Like

    • Isn’t that just the whole dilemma in a nutshell?! I want my kids to grab life and truly live it. I love the fact of their adventures, but I love them more when they are all finished and we are looking at the pictures….!

      Like

  10. Your baby is a man. He’ll be safer on his adventure than I will be driving home with some teen texting behind me a 70 miles an hour tailgating me. Fear not.

    Like

  11. That’s quite an adventure. I imagine he has prepared for it – there are lots of guide books out there to instruct him. He’ll meet some interesting people, too. I doubt he’ll be completely alone the entire time. My sister and her husband are planning their App Trail walk for next year. They won’t do the 2,000 mile trek but a part of it. I really admire these adventurers!

    Like

    • You’re so right; he has been preparing for months, and is ready to go. He is an experienced hiker and he knows what he is up against. And the part of the trail that he is hiking (Western Mass up into the White Mountains) is the most populated in summer. Of course, as a true nutcase mother, that makes me worry that he won’t find room in the shelters on stormy nights! Good luck to your sister and her husband. I admire these folks, too, more than I can say!

      Like

  12. My kids are far younger but already I try to prepare myself for the adventures I sincerely do want them to have. And you’re right, I do want them to come back to me unharmed. I graduated from college, got married and got a job. I missed my window for moving someplace fun and exotic and traveling. Traveling and moving with kids is not easy! So I’m telling myself now that I will be OK when my kids want to do this, OK on the outside at least. Hiking that trail is not my sort of adventure but I have several friends who do it from time to time with their kids. He’ll meet some great people along the way and he’ll discover so much about himself.

    Like

    • Its funny, but I actually had a big adventure when I was in high school. I was an exchange student in Tunisia when I was 17, living with a wonderful family for three months. At the time, it just seemed awesome and fun, not really scary. But now I look at my mom and wonder, “How the hell did you let me do that?” Off to live with strangers in a strange land, at the age of 17, and before cell phones, skype, facebook or email!
      Maybe she didn’t love me that much…..?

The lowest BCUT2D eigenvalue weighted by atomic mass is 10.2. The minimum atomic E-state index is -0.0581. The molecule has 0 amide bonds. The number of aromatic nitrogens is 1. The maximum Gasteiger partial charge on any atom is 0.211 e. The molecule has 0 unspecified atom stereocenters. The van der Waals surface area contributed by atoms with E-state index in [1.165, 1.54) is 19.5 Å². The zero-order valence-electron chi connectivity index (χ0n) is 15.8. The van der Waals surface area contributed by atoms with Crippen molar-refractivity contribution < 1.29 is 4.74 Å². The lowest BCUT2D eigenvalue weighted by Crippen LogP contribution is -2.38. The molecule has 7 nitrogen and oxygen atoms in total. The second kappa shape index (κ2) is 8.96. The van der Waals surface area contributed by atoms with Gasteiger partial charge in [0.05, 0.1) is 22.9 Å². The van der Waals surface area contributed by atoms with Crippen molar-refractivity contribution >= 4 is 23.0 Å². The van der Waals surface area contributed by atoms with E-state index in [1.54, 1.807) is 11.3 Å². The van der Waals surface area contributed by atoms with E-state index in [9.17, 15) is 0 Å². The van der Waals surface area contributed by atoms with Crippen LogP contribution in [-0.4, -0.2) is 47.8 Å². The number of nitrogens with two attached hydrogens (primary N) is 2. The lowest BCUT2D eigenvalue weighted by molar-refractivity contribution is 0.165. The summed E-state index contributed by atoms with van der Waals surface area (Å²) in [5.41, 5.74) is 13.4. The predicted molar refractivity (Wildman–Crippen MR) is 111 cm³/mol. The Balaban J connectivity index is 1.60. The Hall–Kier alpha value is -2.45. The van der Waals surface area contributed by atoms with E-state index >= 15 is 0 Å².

Like

    • Oh, I wish he was heading that way, but he only doing a one month trek, from Western Matt up to the White Mtn in New Hampshire. About 275 miles in all (which is far enough for me!)
      I want to get to Harper’s Ferry one day, though (by car).

      Like

  13. I think it took my parents a long time to get ued to teh level of “What the hell?!?” that I regularly went out to experience.
    And even when they did, they were much happier when I was back home telling the stories about it.

    Like

    • I bet it did take them a long time! Yikes…..Right now I am watching the tornado warnings out over the Boston area, and trying not to monitor the noaa radar over the App Trail all night….good lord, I’m a wimp!

      Like

  14. I’m on the other side of this story. I’m moving out of my mom’s house August 1st to move four hours away and go to school. This actually helped me to understand why she has been so…difficult through the whole process. Thanks for sharing 🙂

    Like

    • Thanks for the view from the other side! Its kind of amazing to me that I don’t really recall how I felt when I headed off to North Africa for a summer when I was 17….really?! How did my parents let me go?!
      Good luck in your move and in school; be gentle with your Mom. You’re thinking of your new and exciting life; she’s wondering if the smoke detectors work.

      Like

Leave a Reply

Fill in your details below or click an icon to log in:

WordPress.com Logo

You are commenting using your WordPress.com account. Log Out /  Change )

Google photo

You are commenting using your Google account. Log Out /  Change )

Twitter picture

You are commenting using your Twitter account. Log Out /  Change )

Facebook photo

You are commenting using your Facebook account. Log Out /  Change )

Connecting to %s